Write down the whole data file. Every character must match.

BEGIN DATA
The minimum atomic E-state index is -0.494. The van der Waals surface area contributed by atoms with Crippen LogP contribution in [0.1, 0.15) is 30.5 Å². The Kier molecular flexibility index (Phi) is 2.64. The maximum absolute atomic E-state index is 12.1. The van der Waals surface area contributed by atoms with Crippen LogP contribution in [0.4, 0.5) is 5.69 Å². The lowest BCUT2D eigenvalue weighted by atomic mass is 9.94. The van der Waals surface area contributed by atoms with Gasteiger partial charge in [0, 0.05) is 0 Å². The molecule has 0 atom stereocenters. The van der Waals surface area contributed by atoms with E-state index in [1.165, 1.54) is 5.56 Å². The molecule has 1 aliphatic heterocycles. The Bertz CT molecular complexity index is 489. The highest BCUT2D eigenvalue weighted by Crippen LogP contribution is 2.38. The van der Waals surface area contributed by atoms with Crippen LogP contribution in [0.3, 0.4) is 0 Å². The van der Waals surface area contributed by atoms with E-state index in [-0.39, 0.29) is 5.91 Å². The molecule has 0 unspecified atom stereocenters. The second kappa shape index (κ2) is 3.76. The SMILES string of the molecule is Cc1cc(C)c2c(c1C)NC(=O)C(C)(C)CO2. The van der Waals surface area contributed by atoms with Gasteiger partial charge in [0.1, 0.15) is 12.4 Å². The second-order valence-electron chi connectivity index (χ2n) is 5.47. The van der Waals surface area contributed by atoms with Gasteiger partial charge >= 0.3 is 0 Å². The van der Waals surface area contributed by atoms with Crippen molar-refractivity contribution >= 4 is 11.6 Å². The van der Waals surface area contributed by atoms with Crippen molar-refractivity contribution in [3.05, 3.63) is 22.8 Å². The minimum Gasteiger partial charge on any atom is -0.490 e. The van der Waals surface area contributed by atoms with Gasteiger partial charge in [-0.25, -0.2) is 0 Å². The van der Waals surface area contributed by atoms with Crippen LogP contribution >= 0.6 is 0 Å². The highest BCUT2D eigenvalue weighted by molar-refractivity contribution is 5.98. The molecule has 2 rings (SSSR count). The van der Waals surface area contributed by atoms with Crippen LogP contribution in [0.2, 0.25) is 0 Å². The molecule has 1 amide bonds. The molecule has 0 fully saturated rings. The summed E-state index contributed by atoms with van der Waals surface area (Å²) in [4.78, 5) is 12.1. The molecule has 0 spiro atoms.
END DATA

The minimum atomic E-state index is -0.494. The van der Waals surface area contributed by atoms with Crippen LogP contribution in [0.1, 0.15) is 30.5 Å². The Kier molecular flexibility index (Phi) is 2.64. The maximum absolute atomic E-state index is 12.1. The van der Waals surface area contributed by atoms with Crippen LogP contribution in [0.4, 0.5) is 5.69 Å². The lowest BCUT2D eigenvalue weighted by atomic mass is 9.94. The van der Waals surface area contributed by atoms with Gasteiger partial charge in [0, 0.05) is 0 Å². The molecule has 0 atom stereocenters. The van der Waals surface area contributed by atoms with E-state index in [1.165, 1.54) is 5.56 Å². The molecule has 1 aliphatic heterocycles. The Bertz CT molecular complexity index is 489. The highest BCUT2D eigenvalue weighted by Crippen LogP contribution is 2.38. The van der Waals surface area contributed by atoms with Crippen LogP contribution in [0.3, 0.4) is 0 Å². The van der Waals surface area contributed by atoms with E-state index in [-0.39, 0.29) is 5.91 Å². The molecule has 0 unspecified atom stereocenters. The second kappa shape index (κ2) is 3.76. The SMILES string of the molecule is Cc1cc(C)c2c(c1C)NC(=O)C(C)(C)CO2. The van der Waals surface area contributed by atoms with Gasteiger partial charge in [0.1, 0.15) is 12.4 Å². The second-order valence-electron chi connectivity index (χ2n) is 5.47. The van der Waals surface area contributed by atoms with Gasteiger partial charge >= 0.3 is 0 Å². The van der Waals surface area contributed by atoms with Crippen molar-refractivity contribution >= 4 is 11.6 Å². The van der Waals surface area contributed by atoms with Crippen molar-refractivity contribution in [3.05, 3.63) is 22.8 Å². The minimum Gasteiger partial charge on any atom is -0.490 e. The van der Waals surface area contributed by atoms with Gasteiger partial charge in [-0.25, -0.2) is 0 Å². The van der Waals surface area contributed by atoms with Crippen LogP contribution >= 0.6 is 0 Å². The highest BCUT2D eigenvalue weighted by molar-refractivity contribution is 5.98. The molecule has 2 rings (SSSR count). The van der Waals surface area contributed by atoms with Crippen LogP contribution in [0.2, 0.25) is 0 Å². The molecule has 1 amide bonds. The molecule has 0 fully saturated rings. The summed E-state index contributed by atoms with van der Waals surface area (Å²) in [4.78, 5) is 12.1. The molecule has 0 spiro atoms.